UUID=ea4a266b-60ce-41dd-9393-1eedd5574380 /var/cache     btrfs   subvol=/@cache,defaults,noatime,compress=zstd 0 0
UUID=ea4a266b-60ce-41dd-9393-1eedd5574380 /var/log       btrfs   subvol=/@log,defaults,noatime,compress=zstd 0 0
UUID=ea4a266b-60ce-41dd-9393-1eedd5574380 /var/tmp       btrfs   subvol=/@tmp,defaults,noatime,compress=zstd 0 0
tmpfs                                     /tmp           tmpfs   defaults,noatime,mode=1777 0 0

Just to confirm your "old" home subvolume resides on nvme0n1p4 right?

1 Like

Yes, as you can see an the screenshot above. It's the 340GiB one.

There are a few mistakes then, why are you using the UUID of your newly created partition nvme0n1p3, you already have it’s home subvolume mounted and it’s empty, you want your old subvolume right? There are two ways I can think you can do this,

  1. You can change this line in your /etc/fstab

to this,

UUID=3d89578c-aea0-4575-b636-86ae3ea88d0a /home          btrfs   subvol=/@home,defaults,noatime,compress=zstd 0 0

Notice I changed the UUID of disk here to point to your old partition instead. But there is a certain risk to this, I have no idea if you would be able to login to your system after this. There is a high possibilty that you might need to chroot and access this file again to revert the changes.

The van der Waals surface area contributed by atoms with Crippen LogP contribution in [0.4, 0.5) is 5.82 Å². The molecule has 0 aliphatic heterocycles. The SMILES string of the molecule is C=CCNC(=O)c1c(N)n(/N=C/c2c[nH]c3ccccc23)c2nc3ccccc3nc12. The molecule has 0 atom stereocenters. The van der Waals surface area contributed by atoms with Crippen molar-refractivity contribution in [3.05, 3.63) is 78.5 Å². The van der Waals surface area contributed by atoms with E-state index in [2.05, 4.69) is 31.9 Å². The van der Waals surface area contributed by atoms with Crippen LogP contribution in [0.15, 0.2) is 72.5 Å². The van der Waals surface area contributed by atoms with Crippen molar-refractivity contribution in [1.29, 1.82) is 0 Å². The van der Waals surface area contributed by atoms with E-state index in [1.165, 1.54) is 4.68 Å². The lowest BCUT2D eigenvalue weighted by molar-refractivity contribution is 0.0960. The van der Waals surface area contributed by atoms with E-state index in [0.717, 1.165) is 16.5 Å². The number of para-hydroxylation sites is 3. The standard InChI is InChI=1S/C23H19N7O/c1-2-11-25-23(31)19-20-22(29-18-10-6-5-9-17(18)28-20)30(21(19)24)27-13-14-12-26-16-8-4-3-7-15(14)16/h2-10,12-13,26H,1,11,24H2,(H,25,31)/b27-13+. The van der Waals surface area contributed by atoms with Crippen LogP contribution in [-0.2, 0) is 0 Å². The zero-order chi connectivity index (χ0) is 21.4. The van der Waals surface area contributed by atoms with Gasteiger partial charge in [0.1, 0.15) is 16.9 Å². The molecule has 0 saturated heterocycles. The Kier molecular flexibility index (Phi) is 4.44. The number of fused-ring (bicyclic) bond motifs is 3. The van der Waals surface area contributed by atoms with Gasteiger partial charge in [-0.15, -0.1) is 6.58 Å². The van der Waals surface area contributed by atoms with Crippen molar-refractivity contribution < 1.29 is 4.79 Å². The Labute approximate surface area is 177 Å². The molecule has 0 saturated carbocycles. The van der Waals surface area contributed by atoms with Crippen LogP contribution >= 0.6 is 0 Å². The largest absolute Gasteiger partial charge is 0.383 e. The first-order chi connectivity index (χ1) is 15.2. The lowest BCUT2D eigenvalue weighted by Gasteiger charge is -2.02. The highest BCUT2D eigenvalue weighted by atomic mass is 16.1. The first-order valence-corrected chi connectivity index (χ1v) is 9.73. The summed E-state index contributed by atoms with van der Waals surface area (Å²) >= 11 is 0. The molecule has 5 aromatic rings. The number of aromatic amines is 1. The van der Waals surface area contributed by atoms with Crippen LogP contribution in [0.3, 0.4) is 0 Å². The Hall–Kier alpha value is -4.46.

1. A much safer way would be

In your /etc/fstab add this line at the end of the file

UUID=3d89578c-aea0-4575-b636-86ae3ea88d0a /oldHome          btrfs   subvol=/@home,defaults,noatime,compress=zstd 0 0

and save it. Then,

sudo mkdir /oldHome

then reboot. Once done, check you can access your old home subvolume with

ls /oldHome

it would likely contain a folder with your user name as it’s name you can access it’s contents. You can then go about symlinking the contents of your old home subvolume with the new one like this

for example the ~/.config folder, You can first

mv ~/.config ~/.config.bak

so that in case anything goes wrong you have a backup, and then

ln -s /oldHome/oldusrname/.config ~/.config

replace oldusrname with whatever is there in the /oldHome folder
will softlink the .config folder from your oldHome to your new home and all files and changes will be synced between them.
You can do same for other files as you see fit.

UUID=3d89578c-aea0-4575-b636-86ae3ea88d0a /oldHome          btrfs   subvol=/@home,defaults,noatime,compress=zstd 0 0

After I rebooted with this at the end of my fstab it throwed an error at me and I had to remove it (in emergency mode) to boot again.

did you create the /oldHome dir using

sudo mkdir /oldHome

before rebooting? It yes, then what was the error can you tell us?

It was already existing, I used the command when you mentioned it earlier.

that's extremely strange, can you tell us what the error was?

[FAILED] Failed to mount /oldHome
[DEPEND] Dependency failed for Local File Systems